(Top left) People on horseback ride to camp from the front lines of the protest on Dec. 4, after news that the Army Corps of Engineers did not approve an easement that would have allowed Dakota Access Pipeline to cross under Lake Oahe. (Right) A line of cars waits to enter Oceti Sakowin Camp in the snow. (Bottom) A panoramic view of the Standing Rock Reservation, as seen from Route 24. Cassi Alexandra for NPR hide caption
But that resentment from his kids did not compare to the devastation from Gabe's tragic death years later, just when everything seemed to be going right for him. On Aug. 17, 2011, Gabe was found dead on the floor of the family's downstairs bathroom in Orange. He was just 29 on that hot afternoon. Gabe and his new wife, Katie, had just moved back in with his parents while starting up a new business, playing in his band and coping with his pill addiction. Authorities found only one needle mark on Gabe's arm, but it was from the lethal dose that took his life. The loss was indescribable.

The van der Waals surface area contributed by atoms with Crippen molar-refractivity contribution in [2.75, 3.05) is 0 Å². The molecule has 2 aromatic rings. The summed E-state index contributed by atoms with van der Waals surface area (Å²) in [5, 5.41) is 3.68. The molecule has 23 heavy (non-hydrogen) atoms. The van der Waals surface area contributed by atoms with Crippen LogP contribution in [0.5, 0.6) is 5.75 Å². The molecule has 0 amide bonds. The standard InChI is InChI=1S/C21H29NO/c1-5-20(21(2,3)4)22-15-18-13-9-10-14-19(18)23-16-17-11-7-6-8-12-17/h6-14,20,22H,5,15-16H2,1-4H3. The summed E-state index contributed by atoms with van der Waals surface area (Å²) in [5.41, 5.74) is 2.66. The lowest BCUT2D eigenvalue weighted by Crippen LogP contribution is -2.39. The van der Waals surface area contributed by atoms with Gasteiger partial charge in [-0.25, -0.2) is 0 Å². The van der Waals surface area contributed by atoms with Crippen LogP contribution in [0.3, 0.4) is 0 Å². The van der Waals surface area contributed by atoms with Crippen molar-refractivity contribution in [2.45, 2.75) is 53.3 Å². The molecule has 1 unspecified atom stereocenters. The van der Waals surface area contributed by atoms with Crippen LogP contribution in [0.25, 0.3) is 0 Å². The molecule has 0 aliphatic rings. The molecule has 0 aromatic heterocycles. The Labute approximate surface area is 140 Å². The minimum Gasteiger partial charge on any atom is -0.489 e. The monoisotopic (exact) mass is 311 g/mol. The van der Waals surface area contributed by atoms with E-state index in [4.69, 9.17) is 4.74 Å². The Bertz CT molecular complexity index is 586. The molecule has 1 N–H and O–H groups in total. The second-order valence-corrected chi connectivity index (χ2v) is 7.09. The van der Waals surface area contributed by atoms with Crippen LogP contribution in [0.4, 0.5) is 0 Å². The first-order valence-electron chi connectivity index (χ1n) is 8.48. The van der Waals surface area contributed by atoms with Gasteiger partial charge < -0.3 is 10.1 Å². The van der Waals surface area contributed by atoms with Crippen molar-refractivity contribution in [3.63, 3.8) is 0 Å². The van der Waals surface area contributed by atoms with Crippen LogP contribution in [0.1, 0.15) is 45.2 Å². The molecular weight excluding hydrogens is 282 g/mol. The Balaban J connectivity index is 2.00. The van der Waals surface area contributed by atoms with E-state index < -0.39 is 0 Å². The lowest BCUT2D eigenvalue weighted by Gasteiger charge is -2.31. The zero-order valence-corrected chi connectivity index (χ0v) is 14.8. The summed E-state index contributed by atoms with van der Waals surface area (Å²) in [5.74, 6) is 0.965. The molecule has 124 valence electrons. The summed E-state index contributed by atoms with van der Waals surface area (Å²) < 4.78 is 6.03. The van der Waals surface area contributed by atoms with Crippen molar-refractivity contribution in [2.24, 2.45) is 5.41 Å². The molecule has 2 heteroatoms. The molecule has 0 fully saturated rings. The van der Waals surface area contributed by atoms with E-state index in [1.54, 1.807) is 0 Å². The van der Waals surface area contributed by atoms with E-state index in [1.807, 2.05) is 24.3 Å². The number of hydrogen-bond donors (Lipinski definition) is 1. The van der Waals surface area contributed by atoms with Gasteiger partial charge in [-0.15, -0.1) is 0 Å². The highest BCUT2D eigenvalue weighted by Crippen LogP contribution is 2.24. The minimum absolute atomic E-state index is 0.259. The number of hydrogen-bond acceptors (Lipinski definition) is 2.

"Below and above, outside and beyond the narrow walls with which violence wishes to enclose our human community, we must live with trust that creativity, divinely embedded in the human spirit, is always within reach. Like a seed in the ground, creative capacity lies dormant, filled with potential that can give rise to unexpected blossoms that create turning points and sustain constructive change." Creativity is not an exclusive asset specially bestowed to artists. It is the thing deeply embedded within everyone since our birth. All we need to do, consequently, is to unearth the otherwise buried creativity and try to achieve its highest potential in designing peacebuilding strategies.